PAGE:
1. Soaking stamps off Paper
Imagine the scene. It is the day after one of the CSPS auctions and you have taken home some packets of stamps on paper. What do you do next? The following section covers some handy hints on soaking off stamps gleaned from philatelic writings but especially Stamp Soaking Tips – A stamp soakers bible by Will Moss published in 1982. Please test on cheap stamps first. None of the methods is tried and tested by your Editor who just soaks in tubs of cold or luke warm water and dries the stamps in a drying book.
2. General Tips
The best method of soaking off seems to be fresh water and agitation of the stamps. There are variations on this method. You can go to the trouble of using a wetting solution and it has even been suggested by an American writer that, in hard water areas, Calgon in the water might help. Yes, the same as you put in the washing machine. Other writers have suggested that you keep rain water to use, as that will be softer.
If just one thickness of envelope is soaked, this will be quicker, so trim envelopes. Stamps should be left for 15 minutes.
Four thicknesses of kitchen paper works well for drying, and this can be re-used when dry. Alternatively, use a towel. Stamps should be placed face down.
Soak only small batches at one time and soak separately any on coloured paper. Red paper is especially prone to running, which will stain stamps. If hot water is used for coloured papers, this will reduce the time taken and minimize the risk. It might be wise to treat parcel wrapping, ie brown paper the same way.
If you are soaking off older stamps, check in a catalogue beforehand to see if fugitive inks were used as these stamps will be damaged by soaking. This applies to some stamps of the Dutch East Indies and other colonies, as the surface of some printings disintegrates in water. Refer to Stanley Gibbons Catalogue Part 4.
3. Boiling water and steam
This method involves laying the stamps on blotting paper singly and building up layers to place over a pan or kettle of boiling water. The stamps are then removed with tongs and placed on clean, dry blotting paper. A word of caution, do not leave them for too long over the steam.
4. Bulk soaking
This method suggests using a bath tub and placing the stamps in a flat, deep perforated tray and then partly filling the bath. Leave the stamps for 2 hours, agitating them 2 or 3 times, then take off the paper and then drain the stamps. They are then spread out on blotting paper to dry. Don’t forget to outsort first any stamps on coloured paper, plus any with rice paste or non-soluble adhesive (see below). Probably also best to check no one needs the bath!
To dry the stamps, use loose sheets of paper and large paper towels. Place the soaked stamps on the towel, a loose leaf on top then a towel and so on. Place the pile of towels and stamps on a flat surface and weigh down for 2 to 3 days in a warm room. The paper can be re-used. You just need to shake the stamps off when dried.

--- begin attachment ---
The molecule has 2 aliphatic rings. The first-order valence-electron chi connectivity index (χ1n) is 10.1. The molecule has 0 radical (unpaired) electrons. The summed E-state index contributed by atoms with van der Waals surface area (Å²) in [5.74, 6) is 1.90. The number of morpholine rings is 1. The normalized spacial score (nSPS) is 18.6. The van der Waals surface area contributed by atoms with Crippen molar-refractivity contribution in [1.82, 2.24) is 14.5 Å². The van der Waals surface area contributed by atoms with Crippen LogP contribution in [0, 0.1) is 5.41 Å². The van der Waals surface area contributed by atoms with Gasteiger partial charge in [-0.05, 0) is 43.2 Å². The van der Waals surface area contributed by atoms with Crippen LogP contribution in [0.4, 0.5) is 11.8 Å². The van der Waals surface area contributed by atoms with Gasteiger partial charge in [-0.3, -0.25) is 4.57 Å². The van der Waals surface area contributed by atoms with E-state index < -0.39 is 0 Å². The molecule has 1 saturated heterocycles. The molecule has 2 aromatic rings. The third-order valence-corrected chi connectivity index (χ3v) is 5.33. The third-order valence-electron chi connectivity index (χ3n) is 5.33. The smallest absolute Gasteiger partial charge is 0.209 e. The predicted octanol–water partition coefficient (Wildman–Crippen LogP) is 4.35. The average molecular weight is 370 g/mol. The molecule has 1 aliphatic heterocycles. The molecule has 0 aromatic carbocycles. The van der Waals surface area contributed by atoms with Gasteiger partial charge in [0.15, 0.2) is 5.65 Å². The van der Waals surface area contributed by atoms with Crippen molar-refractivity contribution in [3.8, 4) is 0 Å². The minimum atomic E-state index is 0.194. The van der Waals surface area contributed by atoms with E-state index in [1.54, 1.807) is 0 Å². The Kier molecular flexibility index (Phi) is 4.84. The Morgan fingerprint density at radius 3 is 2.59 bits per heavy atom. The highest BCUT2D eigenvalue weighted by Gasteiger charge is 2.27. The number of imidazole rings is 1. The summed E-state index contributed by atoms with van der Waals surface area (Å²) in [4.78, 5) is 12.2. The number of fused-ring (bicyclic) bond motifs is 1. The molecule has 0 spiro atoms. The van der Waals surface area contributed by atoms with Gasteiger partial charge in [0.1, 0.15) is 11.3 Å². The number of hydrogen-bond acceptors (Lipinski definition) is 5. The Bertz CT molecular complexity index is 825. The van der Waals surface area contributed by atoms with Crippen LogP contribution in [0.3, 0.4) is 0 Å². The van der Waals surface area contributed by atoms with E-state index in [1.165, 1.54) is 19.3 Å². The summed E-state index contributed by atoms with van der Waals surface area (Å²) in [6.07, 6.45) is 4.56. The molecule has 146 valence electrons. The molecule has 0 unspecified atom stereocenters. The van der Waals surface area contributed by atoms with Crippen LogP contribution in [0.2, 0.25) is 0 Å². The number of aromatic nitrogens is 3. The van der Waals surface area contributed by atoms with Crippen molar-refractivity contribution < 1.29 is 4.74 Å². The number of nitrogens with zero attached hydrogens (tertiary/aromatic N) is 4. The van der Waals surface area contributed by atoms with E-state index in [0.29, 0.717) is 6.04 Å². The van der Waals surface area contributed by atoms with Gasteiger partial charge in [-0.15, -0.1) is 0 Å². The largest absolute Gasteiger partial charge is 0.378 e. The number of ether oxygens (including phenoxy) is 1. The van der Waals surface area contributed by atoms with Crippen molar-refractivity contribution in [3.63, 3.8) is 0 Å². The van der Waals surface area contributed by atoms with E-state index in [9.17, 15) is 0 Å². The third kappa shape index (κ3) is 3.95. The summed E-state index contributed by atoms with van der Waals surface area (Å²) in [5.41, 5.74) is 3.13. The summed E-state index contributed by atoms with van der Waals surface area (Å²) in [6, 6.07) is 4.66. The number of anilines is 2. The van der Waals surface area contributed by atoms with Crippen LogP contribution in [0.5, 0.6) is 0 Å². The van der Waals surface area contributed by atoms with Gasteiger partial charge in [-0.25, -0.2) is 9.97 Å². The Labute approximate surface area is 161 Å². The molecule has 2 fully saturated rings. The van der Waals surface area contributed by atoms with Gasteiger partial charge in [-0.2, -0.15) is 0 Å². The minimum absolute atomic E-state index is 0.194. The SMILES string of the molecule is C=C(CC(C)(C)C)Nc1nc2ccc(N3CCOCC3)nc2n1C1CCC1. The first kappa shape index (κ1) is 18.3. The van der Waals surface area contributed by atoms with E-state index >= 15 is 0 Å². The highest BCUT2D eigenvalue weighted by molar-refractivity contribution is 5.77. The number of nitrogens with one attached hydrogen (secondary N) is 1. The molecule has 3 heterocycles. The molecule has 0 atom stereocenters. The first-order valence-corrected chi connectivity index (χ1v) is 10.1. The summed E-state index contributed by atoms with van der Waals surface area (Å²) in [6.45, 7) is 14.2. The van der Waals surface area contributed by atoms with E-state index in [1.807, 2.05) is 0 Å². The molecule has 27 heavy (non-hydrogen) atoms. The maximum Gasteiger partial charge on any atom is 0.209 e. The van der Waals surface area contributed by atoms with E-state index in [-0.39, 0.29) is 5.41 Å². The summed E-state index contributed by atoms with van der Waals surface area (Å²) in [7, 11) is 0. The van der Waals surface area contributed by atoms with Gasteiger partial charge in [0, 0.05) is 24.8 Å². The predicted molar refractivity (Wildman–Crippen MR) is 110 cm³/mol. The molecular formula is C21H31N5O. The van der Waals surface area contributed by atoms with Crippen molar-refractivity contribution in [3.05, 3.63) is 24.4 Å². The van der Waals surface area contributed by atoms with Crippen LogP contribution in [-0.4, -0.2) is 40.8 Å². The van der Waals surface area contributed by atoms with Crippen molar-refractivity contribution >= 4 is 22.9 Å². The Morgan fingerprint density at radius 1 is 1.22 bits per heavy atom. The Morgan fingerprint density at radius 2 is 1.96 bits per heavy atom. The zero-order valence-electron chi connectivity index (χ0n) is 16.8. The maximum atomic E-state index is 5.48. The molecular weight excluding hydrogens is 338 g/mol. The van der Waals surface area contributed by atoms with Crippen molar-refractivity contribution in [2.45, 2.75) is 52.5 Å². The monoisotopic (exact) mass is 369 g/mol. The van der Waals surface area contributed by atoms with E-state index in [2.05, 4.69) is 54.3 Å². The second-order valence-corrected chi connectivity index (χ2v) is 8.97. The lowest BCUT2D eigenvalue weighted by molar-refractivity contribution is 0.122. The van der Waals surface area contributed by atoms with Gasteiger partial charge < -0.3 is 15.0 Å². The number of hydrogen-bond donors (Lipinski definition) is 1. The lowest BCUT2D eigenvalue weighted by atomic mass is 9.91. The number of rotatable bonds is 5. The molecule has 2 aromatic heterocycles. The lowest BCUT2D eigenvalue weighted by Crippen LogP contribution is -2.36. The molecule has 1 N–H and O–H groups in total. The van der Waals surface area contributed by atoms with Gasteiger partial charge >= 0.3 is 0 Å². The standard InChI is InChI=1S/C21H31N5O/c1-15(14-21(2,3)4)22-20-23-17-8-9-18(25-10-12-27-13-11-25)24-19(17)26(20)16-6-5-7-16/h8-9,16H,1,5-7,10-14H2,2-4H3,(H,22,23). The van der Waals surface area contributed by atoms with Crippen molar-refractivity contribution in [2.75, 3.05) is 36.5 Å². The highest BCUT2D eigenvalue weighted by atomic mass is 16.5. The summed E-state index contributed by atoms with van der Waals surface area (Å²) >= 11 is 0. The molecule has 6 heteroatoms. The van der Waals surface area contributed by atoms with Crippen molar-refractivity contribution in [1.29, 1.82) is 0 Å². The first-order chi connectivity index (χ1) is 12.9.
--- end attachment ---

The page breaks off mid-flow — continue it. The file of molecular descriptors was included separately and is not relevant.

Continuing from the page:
5. Steam vapour
This method is of particular use for stamps on card or heavy paper. A pressure cooker is required and 2 to 3 inches of water over heat. The stamps to be soaked are placed on a wire rack over the water and it is reported that they will come away easily in 3 to 5 minutes. They must be wetted thoroughly first and any coloured paper removed, as usual, but those with heavy cancels should also be put aside as the ink can run and stamps could be stained. After the stamps have been removed they will need washing to remove the residue of gum.
6. Types of adhesive and how to handle them
PVA and dextrin gum
For dextrin gum the stamps should be left in clean water to soak after lifting as the gum residue makes the stamps curl, as it is applied when the paper is dry, and reduces their life. PVA gum is applied when the paper is wet so it impregnates the paper and this leaves a floppy stamp. It will release ‘smoke’ in the water. If you have a mint stamp PVA gum is dull and looks like no gum and dextrin is shiny, which is not really relevant as we are assuming the stamps are used if they require soaking off. A catalogue is of use to determine gum type.
Old stamps from Japan and Asia have rice paste as the adhesive and this is not soluble in water and just softens and swells. Any residue is prone to fungus and mildew as well. Use some dishwashing detergent well diluted in water and then wash them thoroughly afterwards in water. Even so the residue will have to be rubbed off. Mentholated spirits could be used with caution.
7. Self adhesive issues
For self-adhesive stamps the best advice here is to leave them alone. Stanley Gibbons recommend collecting as cut-outs. If you soak them either the facing comes adrift from the backing or they simply remain stuck fast. Peeling is not normally possible.
Lighter fuel can be tried, as this dissolves the gum, after first carefully lifting a corner of the stamp. If you soak Spanish self-adhesives, the design will rub off. To this list must be added the new GB definitives and self adhesive issues.
The latest advice on removing GB self-adhesive stamps is as follows:
Place the stamps in a little white spirit for about an hour. The stamps become hard like thin plastic & can easily, but carefully with the slits, be removed from the backing. Then was the stamps with a little unscented soap to remove the smell of the spirit. Dry on kitchen towel, face down. Note the back remains slightly tacky.
8. Collecting cut-outs
Prior to 1914 cutting stamp imprints from postal stationery was a common practice so they could be placed in the pre-marked spaces in stamp albums. One overseas dealer even had them listed in catalogues. In the USA they are still popular and collectable when cut out with large margins.